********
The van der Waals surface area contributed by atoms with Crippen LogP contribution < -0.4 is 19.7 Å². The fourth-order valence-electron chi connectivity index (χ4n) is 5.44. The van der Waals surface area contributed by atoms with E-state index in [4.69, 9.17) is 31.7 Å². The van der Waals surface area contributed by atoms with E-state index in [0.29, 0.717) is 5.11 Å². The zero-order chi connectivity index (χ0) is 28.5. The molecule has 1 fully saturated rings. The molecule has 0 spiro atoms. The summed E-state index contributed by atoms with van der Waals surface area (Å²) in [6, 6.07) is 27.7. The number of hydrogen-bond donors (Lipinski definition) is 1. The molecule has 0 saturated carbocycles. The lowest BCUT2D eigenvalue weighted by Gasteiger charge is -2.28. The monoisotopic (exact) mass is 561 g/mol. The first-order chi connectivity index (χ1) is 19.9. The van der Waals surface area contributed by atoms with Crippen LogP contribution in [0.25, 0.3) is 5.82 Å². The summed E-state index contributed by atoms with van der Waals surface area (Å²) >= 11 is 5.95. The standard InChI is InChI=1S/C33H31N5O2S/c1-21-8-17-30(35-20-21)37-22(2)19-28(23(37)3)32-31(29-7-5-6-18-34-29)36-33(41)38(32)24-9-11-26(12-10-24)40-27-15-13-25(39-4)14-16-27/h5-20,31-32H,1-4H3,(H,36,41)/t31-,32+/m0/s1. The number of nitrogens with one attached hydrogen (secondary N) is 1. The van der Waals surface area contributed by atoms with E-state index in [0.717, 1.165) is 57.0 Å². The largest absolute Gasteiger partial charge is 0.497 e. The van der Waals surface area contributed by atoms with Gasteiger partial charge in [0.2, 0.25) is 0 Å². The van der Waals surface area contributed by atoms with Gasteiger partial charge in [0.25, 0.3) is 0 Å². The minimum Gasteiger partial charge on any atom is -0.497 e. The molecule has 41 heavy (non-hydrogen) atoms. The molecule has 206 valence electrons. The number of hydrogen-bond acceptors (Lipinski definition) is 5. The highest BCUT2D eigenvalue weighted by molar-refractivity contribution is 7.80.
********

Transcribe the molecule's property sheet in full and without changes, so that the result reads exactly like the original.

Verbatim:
The van der Waals surface area contributed by atoms with Crippen LogP contribution < -0.4 is 19.7 Å². The fourth-order valence-electron chi connectivity index (χ4n) is 5.44. The van der Waals surface area contributed by atoms with E-state index in [4.69, 9.17) is 31.7 Å². The van der Waals surface area contributed by atoms with E-state index in [0.29, 0.717) is 5.11 Å². The zero-order chi connectivity index (χ0) is 28.5. The molecule has 1 fully saturated rings. The molecule has 0 spiro atoms. The summed E-state index contributed by atoms with van der Waals surface area (Å²) in [6, 6.07) is 27.7. The number of hydrogen-bond donors (Lipinski definition) is 1. The molecule has 0 saturated carbocycles. The lowest BCUT2D eigenvalue weighted by Gasteiger charge is -2.28. The monoisotopic (exact) mass is 561 g/mol. The first-order chi connectivity index (χ1) is 19.9. The van der Waals surface area contributed by atoms with Crippen LogP contribution in [0.25, 0.3) is 5.82 Å². The summed E-state index contributed by atoms with van der Waals surface area (Å²) >= 11 is 5.95. The standard InChI is InChI=1S/C33H31N5O2S/c1-21-8-17-30(35-20-21)37-22(2)19-28(23(37)3)32-31(29-7-5-6-18-34-29)36-33(41)38(32)24-9-11-26(12-10-24)40-27-15-13-25(39-4)14-16-27/h5-20,31-32H,1-4H3,(H,36,41)/t31-,32+/m0/s1. The number of nitrogens with one attached hydrogen (secondary N) is 1. The van der Waals surface area contributed by atoms with E-state index in [0.717, 1.165) is 57.0 Å². The largest absolute Gasteiger partial charge is 0.497 e. The van der Waals surface area contributed by atoms with Gasteiger partial charge in [0.2, 0.25) is 0 Å². The van der Waals surface area contributed by atoms with Gasteiger partial charge in [0.25, 0.3) is 0 Å². The minimum Gasteiger partial charge on any atom is -0.497 e. The molecule has 41 heavy (non-hydrogen) atoms. The molecule has 206 valence electrons. The number of hydrogen-bond acceptors (Lipinski definition) is 5. The highest BCUT2D eigenvalue weighted by molar-refractivity contribution is 7.80.